This month, English sparkling wine gained royal reputation when a bottle of Ridgeview’s best Bloomsbury 2011 was served to the Duke and Duchess of Cambridge during their recent tour of New York.
Mardi Roberts, Sales and Marketing Manager of Ridgeview, said:
We’re seeing exports go from strength to strength and it is our ambition to grow this to 30% over the next five years as we double our current productions.
We are selling our product to twelve countries which would have been unheard of in the English wine industry 20 years ago. Exporting is the best step to increase sales and most importantly, raising the profile of Ridgeview and English sparkling wine in general.
Alongside Ridgeview, Kent based Chapel Down is seeing strong growth internationally with global sales rising over the last five years. They now welcome more than 50,000 visitors each year to their vineyards. Recent investment in the company will see the expansion of the winery, a new distribution centre built, improvements to visitor facilities and a new brewery created.
Frazer Thompson, CEO of Chapel Down, said:
‘Brand England’ and its food and drink reputation is getting stronger. And with our wines winning international medals and gaining recognition with leading wine critics, and our production growing rapidly, we are now in a great position to grow our exports.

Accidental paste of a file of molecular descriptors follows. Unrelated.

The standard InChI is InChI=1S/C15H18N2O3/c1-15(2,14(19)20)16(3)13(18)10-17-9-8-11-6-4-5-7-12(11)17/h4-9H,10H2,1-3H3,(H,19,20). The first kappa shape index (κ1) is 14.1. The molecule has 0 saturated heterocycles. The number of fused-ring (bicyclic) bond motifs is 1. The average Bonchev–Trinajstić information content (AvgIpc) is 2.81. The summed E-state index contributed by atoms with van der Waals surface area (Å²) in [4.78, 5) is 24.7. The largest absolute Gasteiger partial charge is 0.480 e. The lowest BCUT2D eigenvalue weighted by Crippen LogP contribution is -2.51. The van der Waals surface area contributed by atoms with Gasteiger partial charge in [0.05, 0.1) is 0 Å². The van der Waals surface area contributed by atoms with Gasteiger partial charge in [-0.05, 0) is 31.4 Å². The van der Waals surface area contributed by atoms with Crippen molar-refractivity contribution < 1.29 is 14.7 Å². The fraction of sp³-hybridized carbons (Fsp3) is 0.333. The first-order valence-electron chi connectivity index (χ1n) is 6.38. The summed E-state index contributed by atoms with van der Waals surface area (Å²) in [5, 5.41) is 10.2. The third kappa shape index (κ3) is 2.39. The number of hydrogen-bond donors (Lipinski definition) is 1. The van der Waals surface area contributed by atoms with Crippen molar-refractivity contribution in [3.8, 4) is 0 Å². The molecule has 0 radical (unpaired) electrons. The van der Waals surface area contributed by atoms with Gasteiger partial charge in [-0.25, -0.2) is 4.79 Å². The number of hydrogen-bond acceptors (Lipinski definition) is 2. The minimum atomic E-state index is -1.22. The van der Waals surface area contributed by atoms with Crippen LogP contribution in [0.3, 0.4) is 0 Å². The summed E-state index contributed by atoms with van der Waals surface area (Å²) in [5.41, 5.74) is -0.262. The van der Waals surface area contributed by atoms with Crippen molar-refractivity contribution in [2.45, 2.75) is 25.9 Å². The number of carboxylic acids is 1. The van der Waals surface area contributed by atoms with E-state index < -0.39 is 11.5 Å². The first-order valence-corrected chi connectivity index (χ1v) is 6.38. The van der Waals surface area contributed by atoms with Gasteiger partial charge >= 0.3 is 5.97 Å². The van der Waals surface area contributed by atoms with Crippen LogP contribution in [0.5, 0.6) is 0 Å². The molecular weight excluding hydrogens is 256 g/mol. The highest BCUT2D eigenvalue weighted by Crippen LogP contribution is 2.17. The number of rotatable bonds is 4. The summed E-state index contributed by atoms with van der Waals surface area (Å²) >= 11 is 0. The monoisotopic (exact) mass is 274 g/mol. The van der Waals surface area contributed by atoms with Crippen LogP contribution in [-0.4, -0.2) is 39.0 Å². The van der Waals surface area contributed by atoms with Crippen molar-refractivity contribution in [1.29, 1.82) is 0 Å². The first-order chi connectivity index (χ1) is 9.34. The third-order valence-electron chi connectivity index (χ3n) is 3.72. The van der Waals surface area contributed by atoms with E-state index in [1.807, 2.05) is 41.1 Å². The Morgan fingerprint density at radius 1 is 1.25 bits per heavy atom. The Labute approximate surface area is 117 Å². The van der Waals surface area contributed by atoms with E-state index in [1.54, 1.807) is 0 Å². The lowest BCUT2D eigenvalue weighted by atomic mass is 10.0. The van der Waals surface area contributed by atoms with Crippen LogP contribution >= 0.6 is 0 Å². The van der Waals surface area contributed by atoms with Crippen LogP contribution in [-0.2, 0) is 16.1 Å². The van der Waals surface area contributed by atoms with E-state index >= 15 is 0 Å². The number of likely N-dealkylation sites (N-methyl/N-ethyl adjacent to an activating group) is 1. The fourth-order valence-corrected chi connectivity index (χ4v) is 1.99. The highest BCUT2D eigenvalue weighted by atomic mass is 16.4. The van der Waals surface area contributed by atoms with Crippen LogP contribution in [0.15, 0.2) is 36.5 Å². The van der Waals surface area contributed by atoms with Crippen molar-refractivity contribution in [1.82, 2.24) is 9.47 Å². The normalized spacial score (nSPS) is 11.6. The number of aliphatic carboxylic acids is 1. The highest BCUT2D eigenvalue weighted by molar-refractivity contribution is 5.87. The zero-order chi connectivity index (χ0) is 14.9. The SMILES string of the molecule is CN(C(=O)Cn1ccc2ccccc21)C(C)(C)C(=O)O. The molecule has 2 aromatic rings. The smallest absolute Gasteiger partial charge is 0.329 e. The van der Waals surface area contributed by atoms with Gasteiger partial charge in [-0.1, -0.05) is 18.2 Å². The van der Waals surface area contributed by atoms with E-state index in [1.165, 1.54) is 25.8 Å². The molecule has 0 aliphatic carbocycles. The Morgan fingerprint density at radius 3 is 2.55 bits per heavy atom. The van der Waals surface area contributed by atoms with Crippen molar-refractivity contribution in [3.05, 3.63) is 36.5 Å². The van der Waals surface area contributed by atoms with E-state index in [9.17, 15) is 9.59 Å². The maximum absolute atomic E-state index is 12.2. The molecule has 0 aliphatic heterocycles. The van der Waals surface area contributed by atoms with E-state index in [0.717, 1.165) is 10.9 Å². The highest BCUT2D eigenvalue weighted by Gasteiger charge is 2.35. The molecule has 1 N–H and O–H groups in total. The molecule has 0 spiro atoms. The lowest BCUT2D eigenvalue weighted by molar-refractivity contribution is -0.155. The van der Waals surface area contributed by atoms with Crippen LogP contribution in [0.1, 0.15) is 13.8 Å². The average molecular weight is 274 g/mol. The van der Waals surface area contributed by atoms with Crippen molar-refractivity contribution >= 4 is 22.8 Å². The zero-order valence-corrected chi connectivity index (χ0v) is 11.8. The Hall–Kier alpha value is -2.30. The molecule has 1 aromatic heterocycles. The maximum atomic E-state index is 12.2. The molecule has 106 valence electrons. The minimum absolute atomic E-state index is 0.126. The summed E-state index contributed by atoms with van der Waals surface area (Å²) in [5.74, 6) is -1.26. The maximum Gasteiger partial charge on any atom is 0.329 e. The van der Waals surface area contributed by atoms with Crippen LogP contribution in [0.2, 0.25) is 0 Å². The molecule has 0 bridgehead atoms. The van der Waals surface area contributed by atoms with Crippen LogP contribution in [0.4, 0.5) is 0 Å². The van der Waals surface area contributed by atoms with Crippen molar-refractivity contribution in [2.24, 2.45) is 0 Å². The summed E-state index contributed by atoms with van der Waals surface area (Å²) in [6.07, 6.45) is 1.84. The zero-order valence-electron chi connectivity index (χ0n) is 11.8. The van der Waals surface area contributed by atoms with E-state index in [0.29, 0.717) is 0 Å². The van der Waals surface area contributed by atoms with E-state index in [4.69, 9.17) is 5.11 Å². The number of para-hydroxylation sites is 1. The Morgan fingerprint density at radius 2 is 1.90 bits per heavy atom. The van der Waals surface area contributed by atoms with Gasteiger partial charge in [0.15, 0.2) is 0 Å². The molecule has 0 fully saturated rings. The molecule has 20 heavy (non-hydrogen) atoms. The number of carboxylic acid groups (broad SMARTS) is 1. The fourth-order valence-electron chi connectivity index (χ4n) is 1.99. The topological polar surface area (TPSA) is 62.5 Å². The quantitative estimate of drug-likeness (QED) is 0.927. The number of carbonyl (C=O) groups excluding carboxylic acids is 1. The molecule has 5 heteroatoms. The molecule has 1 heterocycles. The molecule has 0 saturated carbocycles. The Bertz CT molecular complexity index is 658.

At Chapel Down, we have stepped up our international focus – we are exporting to a number of countries, including Hong Kong, Japan, Norway, Finland and Belgium, our PR activity is no longer limited to the UK, we exhibit at trade fairs in Europe and Asia, and we invite international journalists to the winery throughout the year.
Both locations, Kent and Sussex, where some of the most famous English sparkling wine originates, are only about 150 miles north of the Champagne region. They benefit from the same chalky soils around the North and South Downs that are very similar to the earth used to plant grapes for famous names such as Bollinger.
In the last 16 years English sparkling wines have won 14 international sparkling wine trophies – no other country has achieved this. This year is also predicted to be a vintage year for English and Welsh sparkling wine, helping grow the industry further.